American Corrections

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Wadsworth Publishing, 1997 - Corrections - 586 pages
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A comprehensive look at all areas of corrections as a system of interconnected organizations. Contains extensive pedagogical features to aid student understanding. Includes the most recent research findings and implications of policy issues.

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Contents

H A P T E R 1 The Corrections System
3
H A P T E R 2 0 Surveillance and Control in the Community 5 38
5
A Systems Framework for Studying Corrections
10
Key Issues in Corrections
18
Summary
28
On the Eve of Reform
37
Summary
46
The Reformatory Movement 5 7
59
Formal Organization
324
Governing Prisons
333
The Linchpin of Management
341
Summary
352
H A P T E R 1 3 Institutional Programs
356
Rehabilitative Programs
363
The Rediscovery of Correctional Rehabilitation 37 5
376
Prison Recreation Programs
384

The Rise of the Medical Model
68
H A P T E R 4 The Punishment of Offenders
76
Forms of the Criminal Sanction
84
Probation
90
H A P T E R 5 The Correctional Client
106
Key Issues
134
Detention and ShortTerm Incarceration
142
Pretrial Detention
151
The Sentenced Jail Inmate
161
Issues in Jail Management
163
The Future of the Jail 1 70
170
Probation
177
The Organization of Probation Today
181
The Effectiveness of Supervision
198
Summary
206
H APT E R 8 Intermediate Sanctions and Community Corrections
210
The Case for Intermediate Sanctions
212
Varieties of Intermediate Sanctions
219
Making Intermediate Sanctions Work
228
The Future of Intermediate Sanctions and Community Corrections
237
H A PT E R 9 Incarceration
240
Links to the Past
243
The Design and Classification of Prisons 25 1
252
Summary
263
H A P T E R 1 0 The Prison Experience
266
Assaultive Behavior and Inmate Characteristics 2 82
284
Past Present and Future
289
H A P T E R I 1 Incarceration of Women
294
Historical Perspective
298
Trends and Issues in the Incarceration of Women
304
Release to the Community
317
H A PT E R 1 2 Institutional Management 32 2
388
Constitutional Rights
393
The Problem of Compliance
404
Alternatives to Litigation
406
H A PT E R 1 5 Release from Incarceration
414
The Decision to Release
420
The Organization of Releasing Authorities
434
Supervision in the Community
442
The Structure of Community Supervision
449
Residential Programs
458
Making It as a Game
467
Postrelease Supervision
473
CORRECTIONAL ISSUES
478
Explaining Prison Population Trends
480
Dealing with the Prison Population Crisis
489
Does Incarceration Pay?
495
Visions of Race and Punishment
501
HAPTER 1 8 Race Ethnicity and Corrections
505
The Significance of Race and Punishment
509
The Death Penalty
519
The Death Penalty and the Constitution
520
Who Is on Death Row?
527
A Continuing Debate? 5 32
534
The Goals of Surveillance 5 40
538
H A P T E R 2 0 Surveillance and Control in the Community 5 3 8
552
Career Opportunities in Corrections 5 6 I
564
A P P E N D I X Career Opportunities in Corrections
565
Index
573
Pboto Credits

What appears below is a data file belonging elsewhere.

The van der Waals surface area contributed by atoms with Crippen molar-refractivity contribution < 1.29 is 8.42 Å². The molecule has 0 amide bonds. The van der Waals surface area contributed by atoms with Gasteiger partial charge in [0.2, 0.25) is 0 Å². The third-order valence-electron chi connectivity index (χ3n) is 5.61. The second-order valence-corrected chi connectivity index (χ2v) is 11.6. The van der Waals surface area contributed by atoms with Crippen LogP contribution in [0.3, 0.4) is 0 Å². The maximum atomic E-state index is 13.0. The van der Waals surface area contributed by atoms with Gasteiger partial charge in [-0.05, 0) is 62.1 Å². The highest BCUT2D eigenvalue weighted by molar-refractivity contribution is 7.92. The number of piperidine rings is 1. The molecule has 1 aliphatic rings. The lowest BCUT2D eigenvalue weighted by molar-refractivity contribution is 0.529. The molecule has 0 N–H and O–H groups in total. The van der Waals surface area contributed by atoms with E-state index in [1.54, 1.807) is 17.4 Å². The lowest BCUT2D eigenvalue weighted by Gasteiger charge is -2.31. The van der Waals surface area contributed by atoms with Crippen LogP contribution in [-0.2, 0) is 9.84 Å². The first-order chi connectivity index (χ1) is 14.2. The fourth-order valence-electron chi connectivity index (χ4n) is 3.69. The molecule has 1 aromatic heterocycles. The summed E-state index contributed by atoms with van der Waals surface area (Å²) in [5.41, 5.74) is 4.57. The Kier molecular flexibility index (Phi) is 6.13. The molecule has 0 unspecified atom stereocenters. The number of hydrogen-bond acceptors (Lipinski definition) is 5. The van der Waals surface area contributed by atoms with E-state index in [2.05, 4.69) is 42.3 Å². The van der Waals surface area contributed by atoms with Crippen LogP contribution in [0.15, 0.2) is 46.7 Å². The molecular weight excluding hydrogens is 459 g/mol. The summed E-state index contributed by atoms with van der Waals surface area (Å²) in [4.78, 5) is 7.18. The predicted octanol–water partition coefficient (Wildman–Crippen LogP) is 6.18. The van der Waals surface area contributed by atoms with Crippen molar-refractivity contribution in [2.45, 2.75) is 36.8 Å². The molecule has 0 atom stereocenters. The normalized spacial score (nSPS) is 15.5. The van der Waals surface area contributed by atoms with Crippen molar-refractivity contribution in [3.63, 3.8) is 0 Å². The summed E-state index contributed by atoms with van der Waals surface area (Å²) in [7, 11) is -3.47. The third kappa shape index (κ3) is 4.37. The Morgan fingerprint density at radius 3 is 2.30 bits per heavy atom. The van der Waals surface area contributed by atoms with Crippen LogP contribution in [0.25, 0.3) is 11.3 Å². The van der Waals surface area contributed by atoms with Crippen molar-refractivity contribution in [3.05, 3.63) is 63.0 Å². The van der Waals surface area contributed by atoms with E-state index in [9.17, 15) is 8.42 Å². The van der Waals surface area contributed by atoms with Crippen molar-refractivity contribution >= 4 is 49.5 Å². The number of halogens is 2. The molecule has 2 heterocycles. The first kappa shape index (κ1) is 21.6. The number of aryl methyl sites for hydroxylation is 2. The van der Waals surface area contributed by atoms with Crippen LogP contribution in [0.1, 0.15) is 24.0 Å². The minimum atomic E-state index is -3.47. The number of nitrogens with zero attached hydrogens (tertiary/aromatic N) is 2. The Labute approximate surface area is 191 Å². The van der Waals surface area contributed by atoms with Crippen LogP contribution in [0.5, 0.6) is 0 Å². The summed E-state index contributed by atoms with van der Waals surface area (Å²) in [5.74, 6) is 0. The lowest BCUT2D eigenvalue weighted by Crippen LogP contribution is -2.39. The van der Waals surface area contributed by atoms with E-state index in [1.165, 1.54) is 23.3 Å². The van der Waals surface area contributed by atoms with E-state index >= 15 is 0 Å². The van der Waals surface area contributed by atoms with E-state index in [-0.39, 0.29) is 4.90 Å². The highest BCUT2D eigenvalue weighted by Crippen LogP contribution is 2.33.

586
Copyright

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About the author (1997)

Todd R. Clear is the Provost at Rutgers University in Newark, New Jersey. He is currently involved in studies of religion and crime, the criminological implications of "place," and the concept of "community justice." He serves as founding editor of the journal Criminology and Public Policy. Previous writing covers the topics of correctional classification, prediction methods in correctional programming, community-based correctional methods, intermediate sanctions, and sentencing policy. Clear has been elected to national office in the American Society of Criminology and the Academy of Criminal Justice Sciences. He has served as a programming and policy consultant to public agencies in over 40 states and five nations, and his work has been recognized through several awards, including those of the American Society of Criminology, the Academy of Criminal Justice Sciences, The Rockefeller School of Public Policy, the American Probation and Parole Association, and the International Community Corrections Association. Clear is the author of three books on community justice: COMMUNITY JUSTICE (Cengage Learning), WHAT IS COMMUNITY JUSTICE? (Sage), and THE COMMUNITY JUSTICE IDEAL (Westview). He is also author of IMPRISONING COMMUNITIES: HOW MASS INCARCERATION MAKES DISADVANTAGED PLACES WORSE (Oxford University Press).

George F. Cole is Professor Emeritus of Political Science at the University of Connecticut. He has been recognized for outstanding teaching and research and in 1995 was named a Fellow of the Academy of Criminal Justice Sciences. A specialist in the administration of criminal justice, he has published extensively on such topics as prosecution, courts, and corrections. He developed and directed the graduate corrections program at the University of Connecticut and was a Fellow at the National Institute of Justice (1988). Among his other accomplishments, he has been granted two awards under the Fulbright-Hays Program to conduct criminal justice research in England and the former Yugoslavia. He is co-author of several other Cengage Learning/Wadsworth criminal justice titles, including CRIMINAL JUSTICE IN AMERICA, Eighth Edition (with Christopher Smith and Christina DeJong); AMERICAN CORRECTIONS, Eleventh Edition (with Todd Clear and Michael Reisig); AMERICAN CORRECTIONS IN BRIEF, Third Edition (with Todd Clear, Michael Reisig, and Carolyn Petrosino); and THE CRIMINAL JUSTICE SYSTEM: POLITICS AND POLICIES, Tenth Edition (with Marc Gertz).

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